Monday, February 25, 2013


4 Perfectly Round Circles

Late Late Show w/Neil Gaiman 6/28/11

Cool Grass In The Warm Night Air

Uma Rosa

Most Things

“Most things are forgotten over time. Even the war itself, the life-and-death struggle people went through is now like something from the distant past. We’re so caught up in our everyday lives that events of the past are no longer in orbit around our minds. There are just too many things we have to think about everyday, too many new things we have to learn. But still, no matter how much time passes, no matter what takes place in the interim, there are some things we can never assign to oblivion, memories we can never rub away. They remain with us forever, like a touchstone.”

― Haruki Murakami, Kafka on the Shore

Your Moment Of Zen

Song In My Head

Winter Is Coming

Sunday, February 24, 2013

The End

A Daisy A Day

Staying Flexible

Mum's The Word

From Slate:

The Threat of Silence Meet the groundbreaking new encryption app set to revolutionize privacy and freak out the feds.

By Ryan Gallagher Posted Monday, Feb. 4, 2013, at 12:21 PM

For the past few months, some of the world’s leading cryptographers have been keeping a closely guarded secret about a pioneering new invention. Today, they’ve decided it’s time to tell all.

Back in October, the startup tech firm Silent Circle ruffled governments’ feathers with a “surveillance-proof” smartphone app to allow people to make secure phone calls and send texts easily. Now, the company is pushing things even further—with a groundbreaking encrypted data transfer app that will enable people to send files securely from a smartphone or tablet at the touch of a button. (For now, it’s just being released for iPhones and iPads, though Android versions should come soon.) That means photographs, videos, spreadsheets, you name it—sent scrambled from one person to another in a matter of seconds.

“This has never been done before,” boasts Mike Janke, Silent Circle’s CEO. “It’s going to revolutionize the ease of privacy and security.”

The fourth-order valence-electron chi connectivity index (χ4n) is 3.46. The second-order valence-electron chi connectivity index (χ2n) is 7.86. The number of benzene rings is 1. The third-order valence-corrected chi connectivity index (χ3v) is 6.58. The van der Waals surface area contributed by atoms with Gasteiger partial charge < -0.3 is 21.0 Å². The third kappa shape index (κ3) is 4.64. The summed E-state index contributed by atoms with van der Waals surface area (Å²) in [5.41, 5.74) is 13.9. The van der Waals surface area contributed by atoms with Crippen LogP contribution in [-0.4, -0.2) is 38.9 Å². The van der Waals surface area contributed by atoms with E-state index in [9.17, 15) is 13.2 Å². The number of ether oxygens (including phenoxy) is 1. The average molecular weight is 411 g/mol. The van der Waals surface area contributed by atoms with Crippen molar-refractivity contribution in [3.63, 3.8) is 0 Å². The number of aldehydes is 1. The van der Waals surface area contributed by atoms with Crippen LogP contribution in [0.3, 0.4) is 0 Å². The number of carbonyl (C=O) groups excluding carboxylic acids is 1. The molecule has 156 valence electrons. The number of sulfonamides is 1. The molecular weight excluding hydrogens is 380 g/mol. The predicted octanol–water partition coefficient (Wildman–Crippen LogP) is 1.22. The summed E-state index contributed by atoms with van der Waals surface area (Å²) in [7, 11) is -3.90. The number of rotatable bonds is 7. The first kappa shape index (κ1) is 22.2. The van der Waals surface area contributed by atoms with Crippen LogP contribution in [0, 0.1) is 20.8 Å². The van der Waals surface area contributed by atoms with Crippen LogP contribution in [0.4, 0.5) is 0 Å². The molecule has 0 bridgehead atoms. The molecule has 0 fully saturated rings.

Read the rest here.

His Heart

Song In My Head

Love The Sound

In The Key Of Broken

Seeing Eye To Eye

Show Me


Wine Roasted Mushroom Crostini

Featured on Life As A Strawberry
(with recipe)

Your Moment Of Zen

Inside Of My Eyelids

Uma Tulipa

There's A World Outside

Keep Moving

Sunday, February 17, 2013

The Question

What If?

Like A Dream

So Little Time

Deadly But Beautiful

What It Is

Song In My Head


From The Week:

Diagnosing the Home Alone burglars' injuries: A professional weighs in

Ever wondered what a blow torch to the head would actually do? Read on By Lauren Hansen | December 20, 2012

Since its debut in 1990, Home Alone has become as much a part of the Christmas cinematic ritual as It's a Wonderful Life. But unlike that uplifting tale about the good of mankind, Home Alone tells a rather unsettling Christmas story of a precocious 8-year-old who, accidentally abandoned by his family, is forced to defend his home from two dimwitted burglars. Kevin McCallister (Macaulay Culkin) turns his family's home into a veritable funhouse of torturous booby traps that so-called Wet Bandits Marv (Daniel Stern) and Harry (Joe Pesci) hilariously stumble through, and the transformation of a suburban Chicago home into a relentless injury machine is nothing short of spectacular. But it does require quite a suspension of disbelief. Can a man really be hit square in the face with a steam iron and walk away unfazed? What kind of permanent physical damage would a blow torch to the head really do? To answer these questions and officially dissolve Home Alone's Hollywood magic, I spoke with my friend Dr. Ryan St. Clair of the Weill Cornell Medical College. Enjoy.

Read the rest here:

Bacon and Egg Toast Cups: Want

How to

Please Use Me

Song In My Head